His success, though, cannot be attributed to mere luck. He is famous for his salesmanship and business acumen. Foxconn eventually became the largest contract electronics manufacturer in the world, serving many global brands, most notably America’s electronics giant Apple. Foxconn is the largest exporter in China and one of the largest private employers in the world.
The billionaire has long been an armchair quarterback in Taiwanese politics. In 2012, he endorsed the Kuomintang (KMT) presidential candidate, who was successful in his re-election bid. The KMT, officially known in English as the Chinese Nationalist Party, (pronounced in Chinese as “Guo-Min-Dahng”), is often labeled as “China-friendly,” although the party rejects this and says it is instead “pro-peace.” Until 2016, however, his direct involvement in politics was minimal.
In 2019, he said the sea goddess Mazu, a popular deity in both Taiwan and parts of coastal China, instructed him in a dream to enter the KMT presidential primary race, which he lost. In 2020, the eventual KMT nominee likewise lost in a landslide to the Democratic Progressive Party’s (DPP) Tsai Ing-wen, the island’s first female president, who easily won a second term. She is required to step down next year.
Taiwan has not been a democracy for long. The first peaceful transition of power happened in 2000. Since then, Taiwanese voters have switched between the DPP and the KMT, giving each administration eight years. In 2024, however, it appears the DPP is on track for consecutive administrations.
Gou had promised to support whomever the KMT nominated for the 2024 race but backtracked after losing the nomination. Considering his polling numbers, Gou’s decision to run for the presidency has left many in Taiwan baffled. Some speculate he thinks he can pull off a last-minute rally of non-DPP voters as a “consensus candidate.”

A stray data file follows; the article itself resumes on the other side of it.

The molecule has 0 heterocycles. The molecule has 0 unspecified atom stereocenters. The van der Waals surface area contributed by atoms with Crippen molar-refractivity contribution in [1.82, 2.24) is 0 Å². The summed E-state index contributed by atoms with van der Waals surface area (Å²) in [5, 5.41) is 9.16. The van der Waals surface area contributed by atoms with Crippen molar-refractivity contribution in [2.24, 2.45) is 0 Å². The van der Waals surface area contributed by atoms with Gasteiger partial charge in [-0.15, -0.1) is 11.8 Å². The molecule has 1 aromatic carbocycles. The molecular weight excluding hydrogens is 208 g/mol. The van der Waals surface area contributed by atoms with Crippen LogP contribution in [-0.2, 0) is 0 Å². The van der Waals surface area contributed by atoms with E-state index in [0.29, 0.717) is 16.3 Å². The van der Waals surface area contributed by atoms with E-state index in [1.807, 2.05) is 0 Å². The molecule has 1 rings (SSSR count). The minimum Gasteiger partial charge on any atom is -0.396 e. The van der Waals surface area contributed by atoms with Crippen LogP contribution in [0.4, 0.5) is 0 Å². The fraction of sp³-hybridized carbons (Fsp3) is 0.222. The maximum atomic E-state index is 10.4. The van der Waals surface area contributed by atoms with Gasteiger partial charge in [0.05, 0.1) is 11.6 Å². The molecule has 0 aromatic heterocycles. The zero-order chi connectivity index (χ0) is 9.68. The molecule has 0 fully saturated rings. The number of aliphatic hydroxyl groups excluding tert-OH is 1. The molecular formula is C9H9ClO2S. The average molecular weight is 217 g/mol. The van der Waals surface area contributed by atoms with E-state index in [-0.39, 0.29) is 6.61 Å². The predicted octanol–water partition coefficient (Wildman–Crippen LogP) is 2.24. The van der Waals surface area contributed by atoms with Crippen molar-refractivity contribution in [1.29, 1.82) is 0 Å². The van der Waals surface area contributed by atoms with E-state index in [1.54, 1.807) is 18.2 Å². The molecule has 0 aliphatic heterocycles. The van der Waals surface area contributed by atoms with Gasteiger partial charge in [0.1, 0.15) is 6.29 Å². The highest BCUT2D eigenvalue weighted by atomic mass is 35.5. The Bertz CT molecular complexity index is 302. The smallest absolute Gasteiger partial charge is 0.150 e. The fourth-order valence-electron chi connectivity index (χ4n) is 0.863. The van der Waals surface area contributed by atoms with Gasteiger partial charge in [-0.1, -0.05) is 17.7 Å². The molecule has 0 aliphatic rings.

Taiwan political commentator Courtney Donovan Smith, a columnist for the Taiwan News, one of the island’s major English-language newspapers, told Fox News Digital, “He says he will end up winning what he calls ‘hidden voters,’ meaning people who don’t respond to poll questions.”
Poll aggregates put out by Smith and the Taiwan News show at least 13% of possible voters have yet to make up their minds. But that’s not a huge number, and as Smith told Fox News Digital, “These ‘undecideds’ could all theoretically vote for Terry Gou at the last second, which still wouldn’t mean a sure victory for him. But they could also end up picking the frontrunner, one of the others or choose not to vote at all.”
He built his fortune in communist China, which is intensifying hostile military actions against Taiwan on nearly a daily basis. His supporters say his experience with the PRC makes Gou the perfect person to bring calm to China-Taiwan relations. His detractors say he is “out of touch” and too close to self-serving business interests connected to Beijing.
The KMT called Gou’s entry as an independent candidate “regrettable,” as Gou voters in Taiwan are more likely to be pried away from both the KMT than the more recently formed Taiwan People’s Party (TPP).
As former president Trump demonstrated in 2016, nothing is impossible. But with Taiwan’s opposition now divided into three camps — barring some increasingly unlikely last-second unity ticket — President Tsai’s anointed successor, current Vice President William Lai of the ruling DPP, looks set for almost certain victory.